Ubuntu is a Canonical product
A while back I wrote that from an outside perspective, Ubuntu is Canonical's thing, in that Canonical runs the show despite having outside contributors. But in the wake of wrestling with Canonical's advertisements in a stock 22.04 LTS machine and losing, I want to amend that observation with an important additional one. Ubuntu is not merely Canonical's, Ubuntu is a Canonical product. Which is to say, Ubuntu exists to make money for Canonical. Further, the current evidence suggests that Canonical feels it's not making enough money for them; hence the steadily increasing advertisements in Ubuntu, along with other moves.
Broadly speaking, we've seen this show before, most recently with Red Hat/IBM and CentOS, so we can make some guesses about where this version will go. If Canonical is now making enough money from Ubuntu, they might stop here, with annoying things in your message of the day and so on. Otherwise, they will definitely take additional steps to make more money, and they probably have a number of those. Would Canonical reduce the free LTS support interval from five years to two and a half years? Perhaps. And fundamentally Canonical is unlikely to be that interested in the views of people who have little or no chance of giving them money, people like us.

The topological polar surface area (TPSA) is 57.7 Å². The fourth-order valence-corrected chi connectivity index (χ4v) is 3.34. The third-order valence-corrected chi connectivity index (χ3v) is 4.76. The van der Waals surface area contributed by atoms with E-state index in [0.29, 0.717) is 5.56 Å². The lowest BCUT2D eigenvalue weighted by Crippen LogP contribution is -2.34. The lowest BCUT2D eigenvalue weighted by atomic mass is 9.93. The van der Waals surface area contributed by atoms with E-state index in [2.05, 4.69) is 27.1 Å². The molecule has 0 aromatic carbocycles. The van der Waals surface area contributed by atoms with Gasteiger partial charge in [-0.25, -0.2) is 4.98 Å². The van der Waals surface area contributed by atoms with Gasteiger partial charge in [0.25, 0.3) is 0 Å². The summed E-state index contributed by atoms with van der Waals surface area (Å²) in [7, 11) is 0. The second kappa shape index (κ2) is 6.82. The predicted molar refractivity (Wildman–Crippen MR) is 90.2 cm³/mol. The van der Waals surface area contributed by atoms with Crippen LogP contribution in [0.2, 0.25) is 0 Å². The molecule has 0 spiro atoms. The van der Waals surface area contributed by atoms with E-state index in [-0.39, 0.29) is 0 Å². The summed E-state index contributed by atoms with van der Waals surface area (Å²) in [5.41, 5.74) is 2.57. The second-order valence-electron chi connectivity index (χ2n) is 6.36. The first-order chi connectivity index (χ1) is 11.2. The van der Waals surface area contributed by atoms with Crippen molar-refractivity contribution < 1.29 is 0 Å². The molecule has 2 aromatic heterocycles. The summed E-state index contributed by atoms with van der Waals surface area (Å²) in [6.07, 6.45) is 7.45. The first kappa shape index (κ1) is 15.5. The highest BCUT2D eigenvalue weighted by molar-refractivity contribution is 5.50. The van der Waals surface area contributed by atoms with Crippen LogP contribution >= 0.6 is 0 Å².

(A shortened free LTS support period wouldn't be the death knell of personal use of Ubuntu LTS, since Canonical currently gives free personal use licenses for their paid extra support.)
The good news is that the sky isn't falling today; there's no particular need to move away from Ubuntu for current or future use. The other good news is that because Ubuntu is so close to Debian, it will probably be pretty easy to move to using Debian for future machines if the sky does fall in. I'd expect almost all of our local customizations to the Ubuntu server installs to drop right in on top of Debian. The one area that will be different is the installer itself, since Ubuntu uses a new installer since 20.04.
(Energetic and concerned people might thus start building out a Debian installer environment, or at least explore it to build up their knowledge.)
Locally, we're unlikely to migrate away from Ubuntu LTS until we're forced to, because we continue to like the predictable release schedule and five years of support. However, I expect we'll be keeping in contact with anyone else around here who's switched over to Debian, so we can find out how they feel about the shift.
PS: The other thing that can happen with commercial products is that they stop being made (or they get sold and drastically transformed). On the sale front, I can imagine a future where Ubuntu becomes, say, 'AWS Ubuntu' after Amazon buys out Canonical at a suitably low price.